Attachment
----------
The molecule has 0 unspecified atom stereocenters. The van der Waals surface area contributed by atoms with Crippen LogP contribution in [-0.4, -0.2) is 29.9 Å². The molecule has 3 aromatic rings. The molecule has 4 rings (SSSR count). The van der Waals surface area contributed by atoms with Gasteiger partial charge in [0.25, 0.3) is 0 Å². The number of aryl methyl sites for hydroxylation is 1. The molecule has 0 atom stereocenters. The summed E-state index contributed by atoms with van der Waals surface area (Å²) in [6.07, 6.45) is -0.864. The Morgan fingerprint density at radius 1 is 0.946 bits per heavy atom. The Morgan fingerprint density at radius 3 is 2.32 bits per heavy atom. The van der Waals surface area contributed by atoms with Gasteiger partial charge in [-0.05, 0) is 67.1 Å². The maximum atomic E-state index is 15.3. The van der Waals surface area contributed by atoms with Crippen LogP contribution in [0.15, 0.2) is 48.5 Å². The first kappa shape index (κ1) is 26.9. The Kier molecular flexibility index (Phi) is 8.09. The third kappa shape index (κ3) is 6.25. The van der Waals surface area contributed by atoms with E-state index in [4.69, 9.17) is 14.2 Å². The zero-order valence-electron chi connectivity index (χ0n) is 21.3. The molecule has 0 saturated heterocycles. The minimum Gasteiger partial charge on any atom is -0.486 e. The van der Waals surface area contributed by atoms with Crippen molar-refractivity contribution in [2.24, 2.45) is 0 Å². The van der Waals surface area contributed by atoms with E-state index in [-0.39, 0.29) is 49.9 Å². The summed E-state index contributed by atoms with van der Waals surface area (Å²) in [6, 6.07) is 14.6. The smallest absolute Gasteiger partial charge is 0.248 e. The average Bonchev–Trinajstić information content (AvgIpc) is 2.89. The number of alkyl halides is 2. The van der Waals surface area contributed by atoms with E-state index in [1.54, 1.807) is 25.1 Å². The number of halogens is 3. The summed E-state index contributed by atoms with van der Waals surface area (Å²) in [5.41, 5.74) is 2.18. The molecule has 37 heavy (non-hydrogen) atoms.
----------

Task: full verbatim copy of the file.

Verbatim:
The molecule has 0 unspecified atom stereocenters. The van der Waals surface area contributed by atoms with Crippen LogP contribution in [-0.4, -0.2) is 29.9 Å². The molecule has 3 aromatic rings. The molecule has 4 rings (SSSR count). The van der Waals surface area contributed by atoms with Gasteiger partial charge in [0.25, 0.3) is 0 Å². The number of aryl methyl sites for hydroxylation is 1. The molecule has 0 atom stereocenters. The summed E-state index contributed by atoms with van der Waals surface area (Å²) in [6.07, 6.45) is -0.864. The Morgan fingerprint density at radius 1 is 0.946 bits per heavy atom. The Morgan fingerprint density at radius 3 is 2.32 bits per heavy atom. The van der Waals surface area contributed by atoms with Gasteiger partial charge in [-0.05, 0) is 67.1 Å². The maximum atomic E-state index is 15.3. The van der Waals surface area contributed by atoms with Crippen LogP contribution in [0.15, 0.2) is 48.5 Å². The first kappa shape index (κ1) is 26.9. The Kier molecular flexibility index (Phi) is 8.09. The third kappa shape index (κ3) is 6.25. The van der Waals surface area contributed by atoms with E-state index in [4.69, 9.17) is 14.2 Å². The zero-order valence-electron chi connectivity index (χ0n) is 21.3. The molecule has 0 saturated heterocycles. The minimum Gasteiger partial charge on any atom is -0.486 e. The van der Waals surface area contributed by atoms with Crippen molar-refractivity contribution in [2.24, 2.45) is 0 Å². The van der Waals surface area contributed by atoms with E-state index in [-0.39, 0.29) is 49.9 Å². The summed E-state index contributed by atoms with van der Waals surface area (Å²) in [6, 6.07) is 14.6. The smallest absolute Gasteiger partial charge is 0.248 e. The average Bonchev–Trinajstić information content (AvgIpc) is 2.89. The number of alkyl halides is 2. The van der Waals surface area contributed by atoms with E-state index in [1.54, 1.807) is 25.1 Å². The number of halogens is 3. The summed E-state index contributed by atoms with van der Waals surface area (Å²) in [5.41, 5.74) is 2.18. The molecule has 37 heavy (non-hydrogen) atoms.